The theme of minorities, which appeared before 1920 in the work conducted in the Chicago school (on ethnic and racial minorities, relationships between blacks and whites, and racism), became an important research subject for numerous disciplines from the 1990s. It is in sociology, and in particular in urban sociology, that the widest variety of approaches is to be found: «segregation» processes, the situation of minority groups in different political settings (liberal model, multicultural model, communitarianism), relationships between minority groups (Rallu et al, 1994), relationships between minority and majority groups, internal organisation and mobilisation of minority groups and collective action (the formation of “active” minorities) (Mann, 1991), relationships between communities, and integration of immigrant populations. With the rise of «gender» studies, and the focus on sexual minorities, minorities have become a dominant theme mobilising various approaches, raising in particular the issues of social justice and forms of discrimination: social perceptions of sexual minorities and patterns of institutional and social regulation (Corriveau & Davost, 2011), the study of sexism, or of the risk of suicide among young people belonging to sexual minorities (Beck et al, 2010), the study of the political issues of sexual identity, or of verbal abuse against racial and sexual minorities (Butler, 2004).

Law and legal sociology have also integrated this theme. Among other things, these two disciplines explore the way in which existing laws in various countries contribute to influencing the way minorities are perceived, to defining their contours, and in some cases to conserving their limitations by various political means (Calvès, 1998, Kymlicka, 1995, Sabbagh, 2003, Woehrling, 1998). They also explore the way in which minorities use the legal framework as a resource to mobilise collectively and in some cases come to power (Noreau, 1999, Roussel, 2004).

Following on from jurists, the approaches proposed by the political sciences and political sociology are varied, although the theme was for some time marginal in the discipline (Voutat, Knuesel, 1997). These approaches focus, among other things, on integration policies (Noblet, 1991), on the way in which minorities change to become active political forces (Benbassa, 29011), on the institutional mechanisms that they use in some cases to take part in political life, or on territorial belonging of minorities in different types of State and in different institutional settings (the importance of local institutions, federalism, decentralisation etc.).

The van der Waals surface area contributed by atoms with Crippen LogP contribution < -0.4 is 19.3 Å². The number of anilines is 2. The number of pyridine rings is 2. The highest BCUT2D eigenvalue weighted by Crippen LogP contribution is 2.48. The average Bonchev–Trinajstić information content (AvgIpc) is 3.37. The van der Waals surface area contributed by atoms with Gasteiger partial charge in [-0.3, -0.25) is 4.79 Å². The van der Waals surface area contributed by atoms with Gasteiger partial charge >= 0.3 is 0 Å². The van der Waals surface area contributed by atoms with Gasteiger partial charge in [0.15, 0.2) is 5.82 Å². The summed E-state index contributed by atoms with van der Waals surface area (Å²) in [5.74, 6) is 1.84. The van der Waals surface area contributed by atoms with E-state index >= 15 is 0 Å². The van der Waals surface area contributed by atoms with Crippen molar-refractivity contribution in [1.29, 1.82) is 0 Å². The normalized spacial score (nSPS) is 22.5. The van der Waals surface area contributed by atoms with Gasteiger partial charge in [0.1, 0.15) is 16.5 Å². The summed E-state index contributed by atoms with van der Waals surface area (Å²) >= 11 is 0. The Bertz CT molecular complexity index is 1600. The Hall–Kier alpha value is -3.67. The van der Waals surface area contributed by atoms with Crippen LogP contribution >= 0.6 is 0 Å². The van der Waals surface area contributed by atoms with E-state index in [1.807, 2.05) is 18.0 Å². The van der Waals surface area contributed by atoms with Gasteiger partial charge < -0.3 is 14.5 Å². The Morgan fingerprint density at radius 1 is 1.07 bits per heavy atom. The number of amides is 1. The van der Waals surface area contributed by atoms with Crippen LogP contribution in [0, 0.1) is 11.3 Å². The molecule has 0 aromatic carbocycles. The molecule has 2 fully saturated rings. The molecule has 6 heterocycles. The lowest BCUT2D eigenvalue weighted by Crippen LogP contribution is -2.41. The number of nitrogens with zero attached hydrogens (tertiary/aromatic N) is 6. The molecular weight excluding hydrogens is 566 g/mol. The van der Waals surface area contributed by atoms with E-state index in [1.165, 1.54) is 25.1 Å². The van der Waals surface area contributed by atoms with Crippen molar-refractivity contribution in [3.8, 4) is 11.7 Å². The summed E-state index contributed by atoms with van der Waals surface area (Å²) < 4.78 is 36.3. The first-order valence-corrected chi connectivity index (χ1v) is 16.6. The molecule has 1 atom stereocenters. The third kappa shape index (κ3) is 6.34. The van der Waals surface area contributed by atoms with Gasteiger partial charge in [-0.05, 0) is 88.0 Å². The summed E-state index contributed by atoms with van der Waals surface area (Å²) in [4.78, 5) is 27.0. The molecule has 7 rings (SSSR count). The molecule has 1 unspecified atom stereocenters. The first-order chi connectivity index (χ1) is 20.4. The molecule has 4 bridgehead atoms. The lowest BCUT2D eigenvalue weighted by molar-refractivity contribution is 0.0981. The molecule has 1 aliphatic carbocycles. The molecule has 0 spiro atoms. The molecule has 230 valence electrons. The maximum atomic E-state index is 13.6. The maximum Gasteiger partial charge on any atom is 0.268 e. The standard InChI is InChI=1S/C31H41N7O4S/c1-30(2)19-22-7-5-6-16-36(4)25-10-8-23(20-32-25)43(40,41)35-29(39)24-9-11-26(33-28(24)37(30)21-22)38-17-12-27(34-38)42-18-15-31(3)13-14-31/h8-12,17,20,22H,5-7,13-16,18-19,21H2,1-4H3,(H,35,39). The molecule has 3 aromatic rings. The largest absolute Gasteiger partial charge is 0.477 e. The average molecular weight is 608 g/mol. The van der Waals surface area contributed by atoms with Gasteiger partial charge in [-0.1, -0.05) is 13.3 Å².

The approaches to minorities deployed by geographers are no less varied, in particular in the areas of geopolitics and political geography, because the geography of minorities never corresponds to state divisions. In addition, the presence of one or several minorities in a territory can be a destabilising factor. It can lead to territorial claims (Chechens, Basques for instance) and in some cases generate conflict concerning «borders» (irredentism, annexation, separatism, schism, partition, fragmentation, balkanisation) (Sanguin, 2010). Certain states do not hesitate to respond to such claims by violence or even ethnic cleansing or genocide. Attention is also focused on spatial belonging and territorial appropriation by minorities ( Audebert, 2008), on their political action and influence in the emergence of regional nationalisms (Tétart, 2010), and so forth. The geographer’s view is however not restricted to situations of conflict. Geographers also consider, for instance, the way in which sexual minorities find their place in geographical space, and the way in which they produce space. Here, among others, Marianne Blidon can be mentioned for her work on the spatial patterns of the gay communities in Paris (Blidon, 2006), Boris Grésillon on the gay cultural venues in Berlin, Emmanuel Redoutey on the Maris district in Paris, and work on the geography of homosexuality in general (Redoutey, 2002 and 2004), or Nadine Cattan and Stéphane Leroy on homosexuality in the «public space».

see also: “ethnic group”